Auto-renewal might result in a loss of your premium subsidy
Although auto-renewal is available to nearly all exchange enrollees, there are some caveats that are particularly important for people with premium subsidies. (Details were clarified in April 2015 with CMS guidance on re-enrollments, along with a re-enrollment notice published in August 2015, and the 2017 Benefit and Payment Parameters published in early 2016, all of which continues to apply):
- Enrollees who got a premium subsidy in 2019 and failed to file a 2019 tax return or reconcile their tax credit with the IRS will be eligible for auto-renewal of their policy into 2021, but without any subsidies. (In July 2015, the IRS noted that nearly 1.5 million taxpayers who received subsidies in 2014 had not filed a return and/or Form 8962 to reconcile the subsidy. The IRS continued to reach out to those individuals, and ultimately opted to continue 2016 subsidies for people who didn’t file Form 8962 for 2014, but about 57,000 people who simply didn’t file 2014 tax returns at all did end up losing their subsidies in 2015. The leniency that was granted to people who didn’t file Form 8962 for 2014 was a one-time free pass: going forward, subsidy recipients must always file a tax return and Form 8962 in order to reconcile their subsidies for the year that just ended. Failure to do so will result in a loss of subsidies for the coming year.)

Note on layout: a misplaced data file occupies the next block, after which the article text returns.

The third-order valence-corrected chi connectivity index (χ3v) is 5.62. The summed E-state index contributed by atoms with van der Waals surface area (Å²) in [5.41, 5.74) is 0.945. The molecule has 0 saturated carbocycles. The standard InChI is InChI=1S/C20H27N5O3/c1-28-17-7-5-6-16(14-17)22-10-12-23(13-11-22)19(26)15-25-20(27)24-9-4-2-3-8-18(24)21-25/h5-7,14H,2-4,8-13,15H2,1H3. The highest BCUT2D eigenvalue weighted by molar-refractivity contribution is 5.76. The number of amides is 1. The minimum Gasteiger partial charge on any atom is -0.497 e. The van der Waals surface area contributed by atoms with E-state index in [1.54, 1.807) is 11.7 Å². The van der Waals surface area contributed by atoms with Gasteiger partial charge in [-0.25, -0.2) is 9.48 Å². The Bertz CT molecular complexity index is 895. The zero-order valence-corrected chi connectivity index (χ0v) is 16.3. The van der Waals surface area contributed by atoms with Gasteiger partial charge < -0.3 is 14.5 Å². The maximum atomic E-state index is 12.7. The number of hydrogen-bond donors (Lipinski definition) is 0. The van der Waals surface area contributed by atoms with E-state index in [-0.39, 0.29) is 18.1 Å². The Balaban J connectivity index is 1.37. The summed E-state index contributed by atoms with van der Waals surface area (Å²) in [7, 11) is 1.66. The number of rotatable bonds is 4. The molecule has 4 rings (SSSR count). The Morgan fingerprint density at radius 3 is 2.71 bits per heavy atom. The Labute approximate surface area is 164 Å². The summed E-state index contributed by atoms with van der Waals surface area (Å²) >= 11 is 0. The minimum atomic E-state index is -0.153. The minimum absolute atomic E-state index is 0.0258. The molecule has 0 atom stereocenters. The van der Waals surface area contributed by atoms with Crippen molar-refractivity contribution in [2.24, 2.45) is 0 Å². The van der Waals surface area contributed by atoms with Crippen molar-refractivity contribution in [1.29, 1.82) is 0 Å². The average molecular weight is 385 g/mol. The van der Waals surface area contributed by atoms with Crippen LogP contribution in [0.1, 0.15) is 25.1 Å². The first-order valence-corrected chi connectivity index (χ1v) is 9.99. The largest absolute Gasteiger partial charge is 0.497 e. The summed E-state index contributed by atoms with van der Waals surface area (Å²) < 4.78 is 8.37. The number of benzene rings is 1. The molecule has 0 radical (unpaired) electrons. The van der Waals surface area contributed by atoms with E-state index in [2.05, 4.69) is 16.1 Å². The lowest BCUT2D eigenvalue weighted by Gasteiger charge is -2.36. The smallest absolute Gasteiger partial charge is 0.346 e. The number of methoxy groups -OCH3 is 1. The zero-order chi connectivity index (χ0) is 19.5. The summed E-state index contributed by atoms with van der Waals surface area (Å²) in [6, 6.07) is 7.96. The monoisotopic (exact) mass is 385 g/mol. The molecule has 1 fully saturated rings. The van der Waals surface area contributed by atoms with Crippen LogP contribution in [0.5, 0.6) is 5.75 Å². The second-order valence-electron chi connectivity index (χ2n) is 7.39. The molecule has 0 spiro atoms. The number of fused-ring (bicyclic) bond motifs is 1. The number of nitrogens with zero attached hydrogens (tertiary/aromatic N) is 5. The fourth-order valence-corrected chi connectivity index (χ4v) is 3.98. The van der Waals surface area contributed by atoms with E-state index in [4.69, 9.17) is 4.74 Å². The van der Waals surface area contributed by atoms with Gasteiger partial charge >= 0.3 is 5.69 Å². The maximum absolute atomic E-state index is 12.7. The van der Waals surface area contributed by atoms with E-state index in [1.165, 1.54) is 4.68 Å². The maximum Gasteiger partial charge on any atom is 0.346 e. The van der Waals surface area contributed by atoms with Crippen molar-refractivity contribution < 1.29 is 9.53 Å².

- HealthCare.gov enrollees who are receiving a subsidy but whose 2019 tax return indicated an income at or above 500 percent of the federal poverty level (the cut-off for subsidy eligibility is 400 percent) will be eligible for auto-renewal but without any subsidies for 2021. Enrollees can still receive premium subsidies if they manually renew their coverage, including going through the real-time financial eligibility determination again and showing proof that their income has subsequently declined to no more than 400 percent of the poverty level. State-run exchanges are allowed to set their own rules on this, and it varies from state to state. But the subsidies still have to be reconciled on tax returns; if an insured receives subsidies and then ends up with an income above 400 percent of the poverty level, the full amount of the subsidy would have to be returned to the IRS.